October 10, 2018
Digital Signage Tips and Tricks

Digital Design Contrast: Make Your Message Stand Out

How To Use High and Low Contrast on Digital Signage

Our last lesson in the ‘Your Design Matters’ series covered the importance of utilizing composition best practices in your design. This month's lesson will cover how to use contrast to create interesting campaigns, and how to draw attention to certain elements on your slides.

Contrast is defined as "the arrangement of opposing elements in a piece to create visual interest, excitement, and drama." Most people take this to mean alternating light and dark colors, but there are other elements that also bring contrast to a piece. Different textures and arrangements, for instance, can incorporate contrast to your individual slides and channel.

Color Contrast

First, let’s focus on the contrast between colors. Have you ever heard the phrase that something is "in a gray area?" This can be literally taken as something appearing neither light nor dark, therefore undefined and unclear.

Bad and good


Here are two slides with the same content and layout, but with different text colors. In the left example, the text blends in with the photo because it is too thin and too similar to the background color. In the right example, we have corrected this issue by changing the text color to a shade that compliments the photo. We’ve also changed the font weight to be heavier, thus making the words stand out more. By lightening the background color, we have separated the photo from the background, too.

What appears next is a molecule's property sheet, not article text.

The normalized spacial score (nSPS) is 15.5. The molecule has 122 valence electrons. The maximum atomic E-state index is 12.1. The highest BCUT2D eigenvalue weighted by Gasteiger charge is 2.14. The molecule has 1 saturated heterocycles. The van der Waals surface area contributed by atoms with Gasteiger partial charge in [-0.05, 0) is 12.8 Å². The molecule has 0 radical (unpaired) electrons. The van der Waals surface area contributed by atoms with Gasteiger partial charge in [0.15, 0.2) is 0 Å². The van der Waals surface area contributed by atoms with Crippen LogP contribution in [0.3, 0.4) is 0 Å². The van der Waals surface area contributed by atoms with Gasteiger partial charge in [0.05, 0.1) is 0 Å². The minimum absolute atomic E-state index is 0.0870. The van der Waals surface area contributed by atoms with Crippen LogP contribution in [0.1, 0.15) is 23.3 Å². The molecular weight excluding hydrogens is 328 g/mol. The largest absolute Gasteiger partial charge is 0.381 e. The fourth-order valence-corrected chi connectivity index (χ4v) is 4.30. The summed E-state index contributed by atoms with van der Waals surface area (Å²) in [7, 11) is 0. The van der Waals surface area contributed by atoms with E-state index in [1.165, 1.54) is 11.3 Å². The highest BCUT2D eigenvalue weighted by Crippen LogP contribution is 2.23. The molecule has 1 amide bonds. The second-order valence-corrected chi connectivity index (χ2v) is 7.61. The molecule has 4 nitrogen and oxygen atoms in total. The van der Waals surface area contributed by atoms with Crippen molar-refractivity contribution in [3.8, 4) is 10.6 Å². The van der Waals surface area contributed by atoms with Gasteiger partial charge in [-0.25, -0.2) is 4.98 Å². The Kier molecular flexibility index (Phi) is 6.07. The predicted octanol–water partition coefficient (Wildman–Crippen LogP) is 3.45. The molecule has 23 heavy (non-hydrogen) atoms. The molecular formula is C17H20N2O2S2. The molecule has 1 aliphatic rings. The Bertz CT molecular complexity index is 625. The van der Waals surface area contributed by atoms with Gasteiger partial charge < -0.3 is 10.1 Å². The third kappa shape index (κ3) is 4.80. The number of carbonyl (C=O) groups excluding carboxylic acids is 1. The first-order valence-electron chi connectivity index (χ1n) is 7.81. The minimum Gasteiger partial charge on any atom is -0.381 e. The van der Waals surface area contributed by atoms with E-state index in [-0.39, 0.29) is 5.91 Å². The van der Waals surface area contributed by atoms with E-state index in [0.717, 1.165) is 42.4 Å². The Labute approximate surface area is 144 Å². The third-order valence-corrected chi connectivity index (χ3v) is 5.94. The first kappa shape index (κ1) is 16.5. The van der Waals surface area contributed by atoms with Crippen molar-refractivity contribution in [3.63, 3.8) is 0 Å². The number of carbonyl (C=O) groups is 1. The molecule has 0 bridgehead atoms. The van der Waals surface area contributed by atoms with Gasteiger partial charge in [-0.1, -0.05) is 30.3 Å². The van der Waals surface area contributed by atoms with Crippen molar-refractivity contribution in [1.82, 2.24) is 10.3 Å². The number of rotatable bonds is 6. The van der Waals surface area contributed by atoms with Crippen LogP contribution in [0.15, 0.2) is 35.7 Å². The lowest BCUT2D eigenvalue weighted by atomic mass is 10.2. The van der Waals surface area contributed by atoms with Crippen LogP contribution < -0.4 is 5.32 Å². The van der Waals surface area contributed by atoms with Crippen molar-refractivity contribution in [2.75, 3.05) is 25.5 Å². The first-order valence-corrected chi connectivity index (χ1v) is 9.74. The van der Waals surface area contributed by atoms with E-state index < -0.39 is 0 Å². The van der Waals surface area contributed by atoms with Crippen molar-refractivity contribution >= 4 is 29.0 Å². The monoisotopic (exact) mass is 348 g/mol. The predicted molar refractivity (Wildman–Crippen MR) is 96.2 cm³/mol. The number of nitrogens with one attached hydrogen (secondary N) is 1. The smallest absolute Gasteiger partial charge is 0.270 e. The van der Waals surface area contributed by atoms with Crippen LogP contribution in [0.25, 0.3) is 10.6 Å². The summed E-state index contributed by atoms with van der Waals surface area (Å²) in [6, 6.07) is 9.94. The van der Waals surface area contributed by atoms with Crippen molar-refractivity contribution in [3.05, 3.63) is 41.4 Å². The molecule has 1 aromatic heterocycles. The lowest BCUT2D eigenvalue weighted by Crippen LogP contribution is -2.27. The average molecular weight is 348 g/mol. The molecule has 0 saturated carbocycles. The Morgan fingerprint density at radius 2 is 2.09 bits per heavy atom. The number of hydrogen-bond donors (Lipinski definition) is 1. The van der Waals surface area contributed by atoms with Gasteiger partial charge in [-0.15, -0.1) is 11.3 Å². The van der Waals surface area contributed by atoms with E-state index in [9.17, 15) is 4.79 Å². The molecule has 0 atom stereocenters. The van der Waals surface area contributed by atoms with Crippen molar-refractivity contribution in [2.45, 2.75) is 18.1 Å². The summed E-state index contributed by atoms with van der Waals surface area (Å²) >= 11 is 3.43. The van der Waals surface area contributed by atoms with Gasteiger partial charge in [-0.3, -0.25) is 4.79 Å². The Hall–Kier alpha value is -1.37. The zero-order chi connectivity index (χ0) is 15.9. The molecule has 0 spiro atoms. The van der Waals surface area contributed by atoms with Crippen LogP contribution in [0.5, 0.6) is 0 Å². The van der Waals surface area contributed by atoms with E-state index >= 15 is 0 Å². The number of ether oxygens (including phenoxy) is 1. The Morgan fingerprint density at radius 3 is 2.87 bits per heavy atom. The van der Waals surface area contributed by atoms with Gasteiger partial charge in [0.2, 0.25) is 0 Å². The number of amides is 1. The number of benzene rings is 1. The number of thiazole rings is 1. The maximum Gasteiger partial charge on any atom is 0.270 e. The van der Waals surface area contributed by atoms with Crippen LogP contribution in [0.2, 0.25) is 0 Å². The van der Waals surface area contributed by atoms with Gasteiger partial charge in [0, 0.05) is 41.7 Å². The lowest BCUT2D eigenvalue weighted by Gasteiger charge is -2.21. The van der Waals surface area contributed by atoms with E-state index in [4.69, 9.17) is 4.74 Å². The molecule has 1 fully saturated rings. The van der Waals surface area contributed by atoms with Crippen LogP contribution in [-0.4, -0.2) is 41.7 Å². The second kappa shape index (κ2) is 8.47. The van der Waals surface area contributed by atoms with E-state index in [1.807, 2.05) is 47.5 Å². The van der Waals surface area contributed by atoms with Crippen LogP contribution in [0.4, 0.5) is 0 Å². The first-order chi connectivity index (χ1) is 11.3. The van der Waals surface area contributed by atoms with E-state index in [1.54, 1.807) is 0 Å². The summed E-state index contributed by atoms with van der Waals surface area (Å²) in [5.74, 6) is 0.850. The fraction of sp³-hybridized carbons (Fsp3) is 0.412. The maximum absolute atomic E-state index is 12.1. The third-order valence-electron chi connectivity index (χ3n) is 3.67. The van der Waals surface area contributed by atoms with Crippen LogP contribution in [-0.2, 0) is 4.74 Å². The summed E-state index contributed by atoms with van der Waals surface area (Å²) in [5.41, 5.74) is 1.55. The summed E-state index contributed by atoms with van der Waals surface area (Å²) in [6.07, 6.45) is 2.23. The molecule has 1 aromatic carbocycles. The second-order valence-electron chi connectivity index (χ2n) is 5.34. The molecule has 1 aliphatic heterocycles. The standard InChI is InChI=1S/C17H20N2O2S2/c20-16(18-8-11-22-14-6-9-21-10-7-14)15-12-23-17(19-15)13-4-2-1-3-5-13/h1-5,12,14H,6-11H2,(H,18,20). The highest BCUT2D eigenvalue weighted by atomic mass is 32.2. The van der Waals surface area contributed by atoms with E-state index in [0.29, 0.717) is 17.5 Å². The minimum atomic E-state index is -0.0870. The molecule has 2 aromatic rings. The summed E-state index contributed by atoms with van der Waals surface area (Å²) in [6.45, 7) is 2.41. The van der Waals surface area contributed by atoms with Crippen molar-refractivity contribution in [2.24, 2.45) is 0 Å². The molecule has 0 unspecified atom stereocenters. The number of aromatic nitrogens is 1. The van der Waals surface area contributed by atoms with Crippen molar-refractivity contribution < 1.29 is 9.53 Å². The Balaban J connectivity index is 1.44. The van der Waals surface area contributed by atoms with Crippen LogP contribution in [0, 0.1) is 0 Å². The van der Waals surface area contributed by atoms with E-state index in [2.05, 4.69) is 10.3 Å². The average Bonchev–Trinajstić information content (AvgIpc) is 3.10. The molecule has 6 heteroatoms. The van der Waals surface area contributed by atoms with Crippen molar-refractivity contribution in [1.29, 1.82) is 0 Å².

Texture Contrast

In this example, the background texture is causing the issue. Having textures is good; it adds variety, but it needs to be utilized carefully as to not create a disconnection between the content and background. Adding the semi-transparent banner between the background and text lets both elements work together by allowing separation.

Bad and Good


Size Contrast

This is a tricky example. It’s still important to understand that contrast also applies to size and repetition as well. While there is nothing inherently wrong with the first example, it lacks excitement. The photos are all the same size. If several slides like this were to play one after another, nobody would realize the slides were even changing. 

Bad and Good


By alternating the sizes and positions of the photos, we create more options for layouts. When several are played after one another, it creates a noticeable effect. Take a look at the content you're running. If everything looks the same, your content might be lacking some contrast. Try implementing our tips above and watch as your content starts to attract viewers.